How the Internet of Things Will Affect Database Management

By: Morpheus Data

There’s no denying the rise of the Internet of Things will challenge existing database systems to adapt to accommodate huge volumes of unstructured data from diverse sources. Some analysts question whether RDBMSs have the scalability, flexibility, and connectivity required to collect, store, and categorize the disparate data types organizations will be dealing with in the future. Others warn against counting out RDBMSs prematurely, pointing out that there’s plenty of life left in the old data structures.

Imagine billions of devices of every type flooding data centers with information: a secured entryway reporting on people’s comings and goings; a smart shelf indicating a shortage of key production supplies; a pallet sensor reporting an oversupply of stocked items.

The Internet of Things poses unprecedented challenges for database administrators in terms of scalability, flexibility, and connectivity. How do you collect, categorize, and extract business intelligence from such disparate data sources? Can RDBMSs be extended to accommodate the coming deluge of device-collected data? Or are new, unstructured data models required?

As you can imagine, there’s little consensus among experts on how organizations should prepare their information systems for these new types and sources of data. Some claim that RDBMSs such as MySQL can be extended to handle data from unconventional sources, many of which lack the schema, or preconditioning, required to establish the relations that are the foundation of standard databases. Other analysts insist that only unstructured, “schema-less” DBMSs such as NoSQL are appropriate for data collection from intelligent devices and sensors.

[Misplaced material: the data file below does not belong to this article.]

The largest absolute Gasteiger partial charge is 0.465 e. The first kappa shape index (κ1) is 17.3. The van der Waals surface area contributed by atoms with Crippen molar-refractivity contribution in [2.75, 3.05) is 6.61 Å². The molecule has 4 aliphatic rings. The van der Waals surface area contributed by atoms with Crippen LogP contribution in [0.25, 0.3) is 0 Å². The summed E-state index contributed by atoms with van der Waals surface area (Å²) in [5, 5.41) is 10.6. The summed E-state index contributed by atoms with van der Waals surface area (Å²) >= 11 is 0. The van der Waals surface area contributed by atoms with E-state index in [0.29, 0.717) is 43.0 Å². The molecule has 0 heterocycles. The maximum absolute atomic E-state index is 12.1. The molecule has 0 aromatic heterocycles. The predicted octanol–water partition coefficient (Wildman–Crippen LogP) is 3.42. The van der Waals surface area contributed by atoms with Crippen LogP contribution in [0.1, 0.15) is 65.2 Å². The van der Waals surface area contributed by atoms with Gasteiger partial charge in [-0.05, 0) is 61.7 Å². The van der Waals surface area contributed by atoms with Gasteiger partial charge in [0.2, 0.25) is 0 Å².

The standard application model is transformed to encompass the cloud by the need to accommodate tomorrow’s diverse data sources and types. Source: Technische Universität München

In a November 28, 2014, article, ReadWrite’s Matt Asay reports on a recent survey conducted by Machine Research that found NoSQL is the key to “managing more heterogeneous data generated by millions and millions of sensors, devices and gateways.” Not surprisingly, the two primary reasons for the assessment are NoSQL’s flexibility in handling unstructured data, and its scalability, which the researchers claim RDBMSs simply can’t match.

Reports of the death of RDBMSs are slightly exaggerated

There are a couple of problems with this claim, however. First, there’s an acute shortage of NoSQL developers, according to statistics compiled by research firm VisionMobile. The company pegs the current number of NoSQL developers at 300,000, but it estimates that by the year 2020 the number will jump to 4.5 million.


VisionMobile’s research indicates that demand for NoSQL developers will explode in coming years. Source: VisionMobile

Many experts posit that the forecast demise of RDBMSs is premature because the forecasters underestimate the ability of RDBMS vendors to extend their products to enhance their scalability and their ability to accommodate unstructured data. For example, MySQL vendor DeepDB improved the scalability of its product by replacing the default InnoDB storage engine with an alternative that it claims improved server performance by a factor of 100.

At this point, IT managers can be excused for thinking “Here we go again.” Does the Internet of Things signal yet another sea-change for their data centers? Or is this the most recent case of the hype outpacing the substance? According to a December 2014 TechTarget article by Alan R. Earls, corporate bandwidth will be overwhelmed by the rush of small data packets coming from Internet-connected devices.

In particular, distributed data centers will be required that move data security — and the bulk of data analysis — to the edge of the network. This will require pushing the application layer to the router and integrating a container with logic. As Accenture Technology Lab researcher Walid Negm points out, the cloud is increasingly serving as either an extension of or replacement for the conventional network edge.

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